$previousState = $previousData | Where-Object { $_.DatabaseName -eq $databaseName } | Select-Object -ExpandProperty StateDesc
    $currentState = $result.StateDesc
    $timestamp = $result.Timestamp

    if ($currentState -ne $previousState) {
        If($previousState -eq $null) {$previousState='NewDatabase'}
        $changeDetails = @{
            ServerName = $result.ServerName
            DatabaseName = $databaseName
            PreviousState = $previousState
            CurrentState = $currentState
            Timestamp = $timestamp
        }
        Write-Output (ConvertTo-Json -InputObject $changeDetails) | Out-File -FilePath $ChangesFound -Append
    }
}

# Store the current state in the JSON file
Write-Output (ConvertTo-Json -InputObject $results) | Out-File -FilePath $FileCurrentStatus

 

 

Example of ChangesFound.Json

 

 

{
    "CurrentState":  "READ_WRITE",
    "ServerName":  "ServerName.database.windows.net",
    "Timestamp":  "2023-06-29 19:40:05",
    "DatabaseName":  "DBName1",
    "PreviousState":  "READ_ONLY"
}

 

 

Example of CurrentStatus.Json

 

 

[
    {
        "StateDesc":  "READ_WRITE",
        "ServerName":  "servername.database.windows.net",
        "Timestamp":  "2023-06-29 19:40:05",
        "DatabaseName":  "DB1"
    },
    {
        "StateDesc":  "READ_WRITE",
        "ServerName":  "servername.database.windows.net",
        "Timestamp":  "2023-06-29 19:40:05",
        "DatabaseName":  "DB2"
    },
    {
        "StateDesc":  "READ_WRITE",
        "ServerName":  "servername.database.windows.net",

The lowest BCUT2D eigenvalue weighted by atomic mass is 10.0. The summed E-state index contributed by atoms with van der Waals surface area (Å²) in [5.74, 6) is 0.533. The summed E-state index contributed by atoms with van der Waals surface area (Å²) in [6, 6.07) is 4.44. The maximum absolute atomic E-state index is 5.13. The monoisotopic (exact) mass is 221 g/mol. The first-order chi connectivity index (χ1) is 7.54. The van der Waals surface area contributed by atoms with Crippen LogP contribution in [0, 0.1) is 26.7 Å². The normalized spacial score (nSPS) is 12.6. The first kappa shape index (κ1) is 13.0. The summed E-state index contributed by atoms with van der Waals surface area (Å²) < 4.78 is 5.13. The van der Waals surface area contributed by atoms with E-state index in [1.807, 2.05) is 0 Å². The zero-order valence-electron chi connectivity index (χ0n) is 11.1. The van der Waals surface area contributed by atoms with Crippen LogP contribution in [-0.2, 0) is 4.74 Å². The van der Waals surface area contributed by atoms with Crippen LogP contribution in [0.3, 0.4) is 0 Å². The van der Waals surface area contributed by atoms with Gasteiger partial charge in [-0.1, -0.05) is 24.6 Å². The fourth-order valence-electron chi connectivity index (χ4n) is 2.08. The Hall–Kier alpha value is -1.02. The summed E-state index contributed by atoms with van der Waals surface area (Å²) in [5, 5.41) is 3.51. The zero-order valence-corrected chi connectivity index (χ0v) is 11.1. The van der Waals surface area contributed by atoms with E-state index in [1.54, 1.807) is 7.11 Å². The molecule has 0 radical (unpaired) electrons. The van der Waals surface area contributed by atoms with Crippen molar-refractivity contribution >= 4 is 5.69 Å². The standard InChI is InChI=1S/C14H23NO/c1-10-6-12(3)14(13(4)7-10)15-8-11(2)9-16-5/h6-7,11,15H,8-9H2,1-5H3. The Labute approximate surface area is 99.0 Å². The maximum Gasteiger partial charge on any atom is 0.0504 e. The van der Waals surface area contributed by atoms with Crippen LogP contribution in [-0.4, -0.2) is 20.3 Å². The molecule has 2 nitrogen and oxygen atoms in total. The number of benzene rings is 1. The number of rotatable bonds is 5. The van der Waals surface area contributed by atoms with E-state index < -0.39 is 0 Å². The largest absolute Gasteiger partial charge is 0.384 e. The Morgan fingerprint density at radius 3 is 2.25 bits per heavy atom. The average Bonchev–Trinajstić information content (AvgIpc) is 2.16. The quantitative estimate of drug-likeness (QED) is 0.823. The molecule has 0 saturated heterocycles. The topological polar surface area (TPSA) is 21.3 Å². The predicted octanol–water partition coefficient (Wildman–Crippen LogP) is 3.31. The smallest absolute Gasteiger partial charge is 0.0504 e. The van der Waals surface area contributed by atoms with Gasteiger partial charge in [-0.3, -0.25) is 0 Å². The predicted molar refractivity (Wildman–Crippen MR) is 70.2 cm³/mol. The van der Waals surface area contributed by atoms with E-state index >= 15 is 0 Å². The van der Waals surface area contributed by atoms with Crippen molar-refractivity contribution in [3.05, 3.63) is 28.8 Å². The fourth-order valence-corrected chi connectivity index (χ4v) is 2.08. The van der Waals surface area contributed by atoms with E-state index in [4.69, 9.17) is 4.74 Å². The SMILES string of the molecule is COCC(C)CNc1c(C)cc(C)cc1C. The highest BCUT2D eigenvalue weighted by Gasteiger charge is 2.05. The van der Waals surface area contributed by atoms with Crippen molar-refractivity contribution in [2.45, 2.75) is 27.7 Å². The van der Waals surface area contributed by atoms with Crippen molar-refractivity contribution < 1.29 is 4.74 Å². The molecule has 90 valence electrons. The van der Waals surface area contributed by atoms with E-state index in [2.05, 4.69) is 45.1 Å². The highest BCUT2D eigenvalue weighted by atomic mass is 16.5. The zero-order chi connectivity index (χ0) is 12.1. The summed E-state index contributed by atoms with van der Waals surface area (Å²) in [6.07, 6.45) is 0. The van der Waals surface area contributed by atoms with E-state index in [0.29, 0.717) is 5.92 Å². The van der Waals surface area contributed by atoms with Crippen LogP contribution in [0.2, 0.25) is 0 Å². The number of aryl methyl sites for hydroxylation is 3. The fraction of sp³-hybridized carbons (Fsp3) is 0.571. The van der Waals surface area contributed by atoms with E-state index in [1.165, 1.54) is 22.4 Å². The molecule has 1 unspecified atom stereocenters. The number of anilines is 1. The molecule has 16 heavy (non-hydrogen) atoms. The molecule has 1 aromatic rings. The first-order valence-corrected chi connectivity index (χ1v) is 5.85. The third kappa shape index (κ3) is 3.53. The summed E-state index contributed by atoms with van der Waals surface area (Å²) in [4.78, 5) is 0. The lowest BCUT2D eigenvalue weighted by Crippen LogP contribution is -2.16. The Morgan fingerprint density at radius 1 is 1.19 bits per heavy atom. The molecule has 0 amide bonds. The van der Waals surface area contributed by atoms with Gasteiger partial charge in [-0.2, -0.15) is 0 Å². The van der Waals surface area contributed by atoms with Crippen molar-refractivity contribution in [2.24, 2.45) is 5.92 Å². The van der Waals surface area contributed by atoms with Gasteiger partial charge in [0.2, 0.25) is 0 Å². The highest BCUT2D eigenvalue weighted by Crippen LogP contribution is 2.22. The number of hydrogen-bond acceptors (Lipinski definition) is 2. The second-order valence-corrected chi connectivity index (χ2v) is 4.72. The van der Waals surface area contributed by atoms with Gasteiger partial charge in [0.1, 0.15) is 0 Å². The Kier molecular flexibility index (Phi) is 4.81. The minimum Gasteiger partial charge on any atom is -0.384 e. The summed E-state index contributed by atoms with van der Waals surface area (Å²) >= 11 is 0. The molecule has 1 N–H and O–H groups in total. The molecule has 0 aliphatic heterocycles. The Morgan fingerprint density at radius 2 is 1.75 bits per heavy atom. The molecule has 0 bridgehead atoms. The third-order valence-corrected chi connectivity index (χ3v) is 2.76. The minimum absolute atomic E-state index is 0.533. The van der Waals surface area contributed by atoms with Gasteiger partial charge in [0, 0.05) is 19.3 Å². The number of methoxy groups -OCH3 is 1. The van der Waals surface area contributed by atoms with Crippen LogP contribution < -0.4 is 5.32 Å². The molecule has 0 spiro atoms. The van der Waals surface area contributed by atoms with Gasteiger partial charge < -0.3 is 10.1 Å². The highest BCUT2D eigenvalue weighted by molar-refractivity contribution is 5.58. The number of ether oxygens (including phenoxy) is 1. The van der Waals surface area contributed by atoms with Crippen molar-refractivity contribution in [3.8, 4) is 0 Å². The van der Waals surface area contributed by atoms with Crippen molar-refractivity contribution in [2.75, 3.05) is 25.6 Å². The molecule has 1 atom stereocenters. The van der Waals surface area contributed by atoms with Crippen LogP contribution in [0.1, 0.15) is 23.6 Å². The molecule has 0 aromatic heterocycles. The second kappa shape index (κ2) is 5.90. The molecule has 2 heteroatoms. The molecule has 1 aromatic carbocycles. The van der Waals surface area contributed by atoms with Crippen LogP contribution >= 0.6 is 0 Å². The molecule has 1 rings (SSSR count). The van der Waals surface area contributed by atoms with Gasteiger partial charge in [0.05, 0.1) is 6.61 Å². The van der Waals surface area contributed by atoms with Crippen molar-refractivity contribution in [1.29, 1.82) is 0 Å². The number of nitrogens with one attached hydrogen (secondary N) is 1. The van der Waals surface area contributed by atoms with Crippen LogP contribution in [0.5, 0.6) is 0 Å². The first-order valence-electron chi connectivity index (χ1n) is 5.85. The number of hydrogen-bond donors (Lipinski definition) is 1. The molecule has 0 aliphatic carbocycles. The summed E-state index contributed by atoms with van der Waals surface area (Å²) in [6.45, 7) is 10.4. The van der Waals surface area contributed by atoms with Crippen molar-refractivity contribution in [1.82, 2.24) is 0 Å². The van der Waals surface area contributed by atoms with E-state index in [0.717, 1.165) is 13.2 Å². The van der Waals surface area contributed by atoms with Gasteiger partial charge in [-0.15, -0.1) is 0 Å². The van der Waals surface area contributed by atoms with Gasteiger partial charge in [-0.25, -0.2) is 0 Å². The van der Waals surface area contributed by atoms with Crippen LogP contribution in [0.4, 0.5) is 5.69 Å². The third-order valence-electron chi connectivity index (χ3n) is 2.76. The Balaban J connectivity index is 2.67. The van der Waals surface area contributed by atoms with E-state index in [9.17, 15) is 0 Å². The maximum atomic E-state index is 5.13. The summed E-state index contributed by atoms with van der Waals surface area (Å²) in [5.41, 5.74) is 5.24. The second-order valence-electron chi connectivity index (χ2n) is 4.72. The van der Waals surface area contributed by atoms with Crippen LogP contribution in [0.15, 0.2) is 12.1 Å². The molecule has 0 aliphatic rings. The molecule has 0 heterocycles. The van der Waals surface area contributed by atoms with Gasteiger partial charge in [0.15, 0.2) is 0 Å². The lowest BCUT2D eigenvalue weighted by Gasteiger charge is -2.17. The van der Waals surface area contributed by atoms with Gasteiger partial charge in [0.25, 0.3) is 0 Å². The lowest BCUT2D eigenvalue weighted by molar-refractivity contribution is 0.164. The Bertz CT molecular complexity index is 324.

"Timestamp":  "2023-06-29 19:40:05",
        "DatabaseName":  "DB3"
    },
    {
        "StateDesc":  "READ_WRITE",
        "ServerName":  "Servername.database.windows.net",
        "Timestamp":  "2023-06-29 19:40:05",
        "DatabaseName":  "DB4"
    }
]

 

 

Conclusion
In this article, we have explored how to monitor and track changes in the Query Data Store state in Azure SQL Database using PowerShell and SQLClient. By regularly executing the script, you can keep track of the Query Data Store state for all databases and detect any changes that occur. This helps you ensure the optimal functioning of the Query Data Store and proactively address any issues.

 

Feel free to customize the script to meet your specific requirements and scheduling preferences. Remember to run the script in a secure environment and protect sensitive information such as usernames, passwords, and file paths.

 

Enjoy!

 

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Last update:
‎Jun 29 2023 10:56 AM